Boris Said tops bobsled qualifying


LAKE PLACID, N.Y. (AP) – Boris Said shrugged and smiled. It was good to be king of the mountain again.

Said, one of the best road racers in the world, posted the fastest two runs Friday at Mount Van Hoevenberg and easily won the qualifying for the Chevrolet Geoff Bodine Bobsled Challenge. Said bested the driver who organized the unique event by nearly a second and was the target of more than a few barbs when he finished.

“When your competitors don’t like you, that’s a good thing because it means you’re fast,” said Said, who stunned the NASCAR Nextel Cup world by winning the pole for the Pepsi 400 last July at Daytona and finishing fourth.

Said figured to be the man to beat over the 17-turn layout. He won the first race in the event’s inaugural run a year ago and his late father, Bob, drove in the 1968 and 1972 Winter Olympics for the U.S. bobsled team.

“Man, he picked up a second,” NASCAR Busch Series driver Randy Lajoie said. “He’s got it figured out. He was heating up his runners.”

This is the second year for the Bobsled Challenge, which features race car drivers on ice. It’s an effort to raise funds to keep the U.S. men’s and women’s bobsled teams at the forefront of international racing.

Geoff Bodine, voted one of the top 50 drivers in NASCAR history, has been involved with bobsledding since watching the 1992 Winter Olympics on television and noticing the U.S. teams competed with European-made sleds. He created the Bo-Dyn Bobsled Project Inc. to help make sure U.S. sleds would be made in America, and his efforts have since helped provide the U.S. Bobsled and Skeleton Federation with sleds designed involving NASCAR technology.

The rest of the field of drivers, who will compete in two separate races Saturday, again includes Kevin Lepage, also a winner last year, 65-year-old Dick Trickle, and Craftsman Truck Series champion Todd Bodine, who won last year’s qualifying.

Besides Lajoie, other newcomers to the field are drag racers Morgan Lucas and J.R. Todd, Craftsman Truck Series driver Brendan Gaughan, nine-time NASCAR modified champ Mike Stefanik, former NASCAR driver Phil Parsons, and Phillip Morris of the NASCAR Dodge Weekly Series.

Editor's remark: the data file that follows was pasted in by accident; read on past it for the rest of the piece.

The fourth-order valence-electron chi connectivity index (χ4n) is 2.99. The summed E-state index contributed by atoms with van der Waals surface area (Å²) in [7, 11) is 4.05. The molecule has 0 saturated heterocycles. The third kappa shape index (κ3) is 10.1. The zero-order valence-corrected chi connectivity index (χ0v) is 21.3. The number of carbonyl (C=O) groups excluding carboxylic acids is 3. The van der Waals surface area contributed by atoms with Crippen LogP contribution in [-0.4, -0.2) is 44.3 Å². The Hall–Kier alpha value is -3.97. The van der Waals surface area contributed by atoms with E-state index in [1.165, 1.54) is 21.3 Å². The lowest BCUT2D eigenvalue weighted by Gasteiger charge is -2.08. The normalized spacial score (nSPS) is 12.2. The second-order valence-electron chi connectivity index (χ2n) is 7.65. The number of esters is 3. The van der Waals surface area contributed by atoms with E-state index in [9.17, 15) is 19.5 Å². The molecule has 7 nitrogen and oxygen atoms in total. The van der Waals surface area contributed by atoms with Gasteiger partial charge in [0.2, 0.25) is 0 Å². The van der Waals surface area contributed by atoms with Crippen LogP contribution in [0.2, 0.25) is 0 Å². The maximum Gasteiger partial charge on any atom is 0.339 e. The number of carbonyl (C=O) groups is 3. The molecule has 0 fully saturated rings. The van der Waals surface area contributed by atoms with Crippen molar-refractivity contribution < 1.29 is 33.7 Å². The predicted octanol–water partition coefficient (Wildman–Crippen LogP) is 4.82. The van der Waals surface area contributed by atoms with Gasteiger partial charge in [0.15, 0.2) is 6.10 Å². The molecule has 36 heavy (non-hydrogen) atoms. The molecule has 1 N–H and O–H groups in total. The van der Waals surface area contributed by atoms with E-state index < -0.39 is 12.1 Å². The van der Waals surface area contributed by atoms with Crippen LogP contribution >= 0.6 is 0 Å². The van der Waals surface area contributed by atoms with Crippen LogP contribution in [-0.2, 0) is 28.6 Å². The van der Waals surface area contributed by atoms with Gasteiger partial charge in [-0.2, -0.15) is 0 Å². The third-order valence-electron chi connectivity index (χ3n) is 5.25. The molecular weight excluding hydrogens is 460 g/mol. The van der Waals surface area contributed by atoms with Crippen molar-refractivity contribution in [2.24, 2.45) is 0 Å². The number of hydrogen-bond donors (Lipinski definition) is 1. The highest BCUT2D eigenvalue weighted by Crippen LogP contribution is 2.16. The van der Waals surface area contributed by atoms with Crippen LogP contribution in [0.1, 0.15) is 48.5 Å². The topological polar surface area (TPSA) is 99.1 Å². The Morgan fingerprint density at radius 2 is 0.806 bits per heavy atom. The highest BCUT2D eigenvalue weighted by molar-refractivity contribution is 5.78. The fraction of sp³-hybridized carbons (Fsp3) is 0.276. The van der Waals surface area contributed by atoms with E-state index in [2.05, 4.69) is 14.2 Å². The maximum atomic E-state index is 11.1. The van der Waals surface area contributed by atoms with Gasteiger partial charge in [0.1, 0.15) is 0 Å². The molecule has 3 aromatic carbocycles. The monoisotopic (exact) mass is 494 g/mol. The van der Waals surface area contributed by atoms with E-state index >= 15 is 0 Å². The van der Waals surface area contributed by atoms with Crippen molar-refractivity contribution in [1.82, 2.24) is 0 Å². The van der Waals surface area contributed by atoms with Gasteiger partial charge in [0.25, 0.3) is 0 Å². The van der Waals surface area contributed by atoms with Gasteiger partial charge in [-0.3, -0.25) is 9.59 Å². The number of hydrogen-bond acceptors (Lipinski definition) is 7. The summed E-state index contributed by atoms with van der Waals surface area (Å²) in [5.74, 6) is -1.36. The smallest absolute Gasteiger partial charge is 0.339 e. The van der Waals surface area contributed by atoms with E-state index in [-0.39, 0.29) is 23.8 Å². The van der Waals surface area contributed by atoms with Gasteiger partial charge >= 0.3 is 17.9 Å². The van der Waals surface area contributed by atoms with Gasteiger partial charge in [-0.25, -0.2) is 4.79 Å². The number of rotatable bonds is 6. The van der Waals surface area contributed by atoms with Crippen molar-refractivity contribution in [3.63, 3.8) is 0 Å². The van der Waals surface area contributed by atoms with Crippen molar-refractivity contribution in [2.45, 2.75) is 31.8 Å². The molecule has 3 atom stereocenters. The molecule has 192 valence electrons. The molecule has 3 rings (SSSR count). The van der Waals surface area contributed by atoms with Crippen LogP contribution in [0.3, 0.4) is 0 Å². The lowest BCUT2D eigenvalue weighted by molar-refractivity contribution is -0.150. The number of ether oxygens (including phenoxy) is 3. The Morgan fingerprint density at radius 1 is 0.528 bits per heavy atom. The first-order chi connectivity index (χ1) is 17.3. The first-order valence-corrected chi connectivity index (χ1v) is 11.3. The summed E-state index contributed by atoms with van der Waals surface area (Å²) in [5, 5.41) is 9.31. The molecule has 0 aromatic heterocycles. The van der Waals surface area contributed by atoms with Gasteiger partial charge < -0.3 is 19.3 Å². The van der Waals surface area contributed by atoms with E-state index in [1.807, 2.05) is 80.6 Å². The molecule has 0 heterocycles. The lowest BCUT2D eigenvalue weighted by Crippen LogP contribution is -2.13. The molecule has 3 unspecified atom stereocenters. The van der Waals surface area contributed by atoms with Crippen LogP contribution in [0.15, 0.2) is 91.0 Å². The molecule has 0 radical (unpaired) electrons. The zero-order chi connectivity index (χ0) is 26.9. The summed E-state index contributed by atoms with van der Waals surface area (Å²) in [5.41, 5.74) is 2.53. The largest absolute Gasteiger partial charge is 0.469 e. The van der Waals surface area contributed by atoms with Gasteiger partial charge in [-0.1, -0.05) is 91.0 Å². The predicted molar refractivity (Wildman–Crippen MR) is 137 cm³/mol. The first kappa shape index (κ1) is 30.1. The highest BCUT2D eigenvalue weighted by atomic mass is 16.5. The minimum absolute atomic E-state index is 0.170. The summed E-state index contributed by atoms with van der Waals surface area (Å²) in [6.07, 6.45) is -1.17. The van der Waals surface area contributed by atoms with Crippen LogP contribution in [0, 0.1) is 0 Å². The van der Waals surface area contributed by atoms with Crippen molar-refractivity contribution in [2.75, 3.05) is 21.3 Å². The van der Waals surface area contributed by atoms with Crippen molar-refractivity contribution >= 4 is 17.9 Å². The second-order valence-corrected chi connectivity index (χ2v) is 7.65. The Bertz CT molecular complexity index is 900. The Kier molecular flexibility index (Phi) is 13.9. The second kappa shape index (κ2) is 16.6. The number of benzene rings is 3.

“This is neat. It’s a different world,” Lajoie said. “It’s very much like three laps at Bristol. You get done and you’re like – ‘What just happened?’ – because you really don’t know.”

Unusually warm weather – the afternoon temperature hovered in the mid-50s – made practice and qualifying much different, and so did the sleds, which were fitted with racing runners by Bob Cuneo.

“I was told to do it,” said Cuneo, the primary designer of the current Bo-Dyn bobsleds used by the U.S. teams. “The other runners were tearing up the track and the drivers wanted to go faster.”

Especially Trickle, who showed no signs of slowing down by qualifying fourth.

“They’re a little faster, and being faster makes it a little tougher,” said Trickle, who was one of the fastest drivers last year but flipped his sled in each race and never finished. “And the weather conditions have made us drive them a little more.”

For the newcomers, the learning curve was steep. Todd, NHRA top fuel rookie of the year, qualified last, nearly 3.5 seconds behind the leader.

“I’ve got a whole lot more respect for the Olympic guys that do it for a living,” Todd said. “You’ve got to be on your toes and be in control of these things at all times. The driving we do, we’re not steering. There’s a lot of steering going on in this. It feels like you’re doing 100 miles an hour on ice. It’s definitely a big adrenaline rush, for sure.

“I’ve been 328 (mph in the quarter mile), but you get kind of the same adrenaline rush here at the end. You’re thinking about crashing, you’re jacked up.”

Gaughan qualified just ahead of Todd, and he wasn’t too happy about that.

“Being second to last is kind of embarrassing,” Gaughan said. “Me and J.R. are battling for the trunk. We both need to come back and make this look better.”

Stanton Barrett, the only driver to finish among the top three in each race last year, will be racing again on Saturday but not in the Bobsled Challenge. Barrett has been training with the U.S. bobsled team in the America’s Cup series and will compete for the Billy Fiske Trophy at the Whelen U.S. National Championships, which are being staged in conjunction with the Bobsled Challenge.

“We’re really proud of Stanton,” Geoff Bodine said. “He’s brought so much exposure to the sport. We’re anxious to watch him in that race tomorrow.”

AP-ES-01-05-07 1917EST